By: Moe Goswami, CEO and Pam Ackley, Vice President of Product Support and Sales Growth, AINS
This article is part of a series on solution areas for the eCase digital process automation platform and was originally published on LinkedIn. You can read the original article here.
As the leading provider of Freedom of Information Act (FOIA) request management software to U.S. federal agencies, we have seen firsthand the transformation open government offices have undergone in the last few decades necessitating digital automation and low-code tools. The U.S. Department of Justice Office of Information Policy (OIP) 2020 Summary of Annual FOIA Reports shows rapid increase in the number of FOIA requests in the last decade, with federal agencies receiving more than 850,000 requests in both 2018 and 2019. Additionally, with the increase in emails and digitally-born records, the volume of records to be searched and released has grown exponentially. Without a comprehensive solution, FOIA analysts would not be able to process requests in the allocated time, and agencies would be forced to hire more analysts on a limited budget to keep up with public demand.
Fortunately, we have been able to mitigate these risks and speed FOIA processing through our low-code solution, FOIAXpress. Our robust software for FOIA request management and redaction has powered the secure processing of FOIA requests for decades. Because FOIAXpress is a low-code solution, we have been able to quickly meet the changing demands of technology, rapidly prototyping and deploying several modules including a public request portal, eDiscovery, AI, and in the near future, video redaction through integration.
Let’s first take a look at how our low-code solution has revolutionized the public request portal through our Public Access Link (PAL). In the past, requesters would issue FOIA requests by mail or phone. With no central location to track the status of a request, FOIA analysts could expect daily phone calls from requesters checking on the status of their FOIA request. But now, with so many yearly requests received by federal agencies, this process is no longer viable. FOIA offices would be inundated with calls, unable to do the necessary work of processing the requests. Relations with the public would suffer, as requesters would be unable to have their questions answered.
With PAL, members of the public are able to electronically submit FOIA requests and appeals, track the status of their request, communicate with FOIA analysts and receive records for download all through the portal. PAL provides automatic case tracking and real-time data analytics and reporting for FOIA analysts. If FOIA offices are receiving a high volume of FOIA requests on the same topic, they can release the records to a public-facing reading room which the system will direct new requesters to No more copies and mailings and wrong address. All of this is available on the agency’s public-facing website, and integrated with external systems like FOIA.gov and PAY.gov.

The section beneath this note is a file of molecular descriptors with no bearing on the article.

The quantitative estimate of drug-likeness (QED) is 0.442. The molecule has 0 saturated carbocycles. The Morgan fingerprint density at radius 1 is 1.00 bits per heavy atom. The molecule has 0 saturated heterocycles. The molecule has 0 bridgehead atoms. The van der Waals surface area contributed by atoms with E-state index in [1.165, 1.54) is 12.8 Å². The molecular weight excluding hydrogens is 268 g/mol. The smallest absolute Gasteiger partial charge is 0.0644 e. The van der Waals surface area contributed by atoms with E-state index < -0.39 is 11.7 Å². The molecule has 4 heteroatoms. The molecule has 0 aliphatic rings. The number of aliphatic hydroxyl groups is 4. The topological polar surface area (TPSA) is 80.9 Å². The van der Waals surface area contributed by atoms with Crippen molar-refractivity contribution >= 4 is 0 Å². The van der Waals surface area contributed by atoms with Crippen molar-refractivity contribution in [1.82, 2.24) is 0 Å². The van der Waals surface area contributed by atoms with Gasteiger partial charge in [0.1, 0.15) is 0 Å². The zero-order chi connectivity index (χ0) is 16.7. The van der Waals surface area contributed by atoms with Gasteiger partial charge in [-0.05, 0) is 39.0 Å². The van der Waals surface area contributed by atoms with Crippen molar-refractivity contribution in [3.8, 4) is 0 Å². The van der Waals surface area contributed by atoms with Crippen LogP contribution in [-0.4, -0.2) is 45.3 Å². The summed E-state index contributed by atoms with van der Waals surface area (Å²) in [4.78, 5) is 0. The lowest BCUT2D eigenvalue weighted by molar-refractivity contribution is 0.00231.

Moving on, we must recognize the impact eDiscovery software has had on FOIA processing at many levels across the government. Since FOIA law has mandated the inclusion of emails, attachments, duplicates, text messages, voice mails, and other types of digital information as subject to disclosure, the amount of data that has to be reviewed and released has increased exponentially, and will continue to increase because we have generated more electronic data. In many cases, request processers have to go through potentially tens of thousands of emails to see which ones are unique. That is why analyzing through deduping and cluster analysis becomes essential. FOIA analysts are able to see and compare groups of documents to determine if there is anything of importance, and to remove whole clusters at a time. The Freedom of Information Act Federal Advisory Committee recommends best practices for FOIA offices using eDiscovery in their software.
Streamlining and speeding FOIA processing can be further achieved by leveraging AI algorithms and machine learning capabilities to pre-process documents and find and redact information. Plus, the deep learning capabilities of robust AI tools like the FOIAXpress AI Assistant allows the technology to get better over time. While requests have increased, budgets have stayed the same. The technology allows FOIA offices to keep up with the extra demand, and allows FOIA officers to focus on mission rather the mundane tasks of shifting through millions of documents. A 2021 University of Maryland study supports the efficacy of machine learning in FOIA review, citing three potential “efficiencies”: 1) machine learning is beneficial to “large scale” review; 2) machine learning provides the ability to highlight passages that require “the most careful” review; and 3) machine learning detects inconsistencies between reviewers at the end of the process.
All-in-all, low code has been essential for prototyping and rapidly deploying state-of-the-art technology to FOIA analysts who desperately need the assistance. With FOIAXpress, modules can be added to the solution over time as government agencies require more resources and faster processing. Integrations allow for further improvement of the technology as we are beginning to integrate with video redaction software for increased capabilities. The solution is also able to integrate with agency program offices, allowing for faster communication and release of documents for processing and review. Reporting capabilities provide an enterprise view of the FOIA request process, allowing agencies to gather data that can assist in providing greater transparency, and assist the agency in pursuing its ultimate goal of an open government.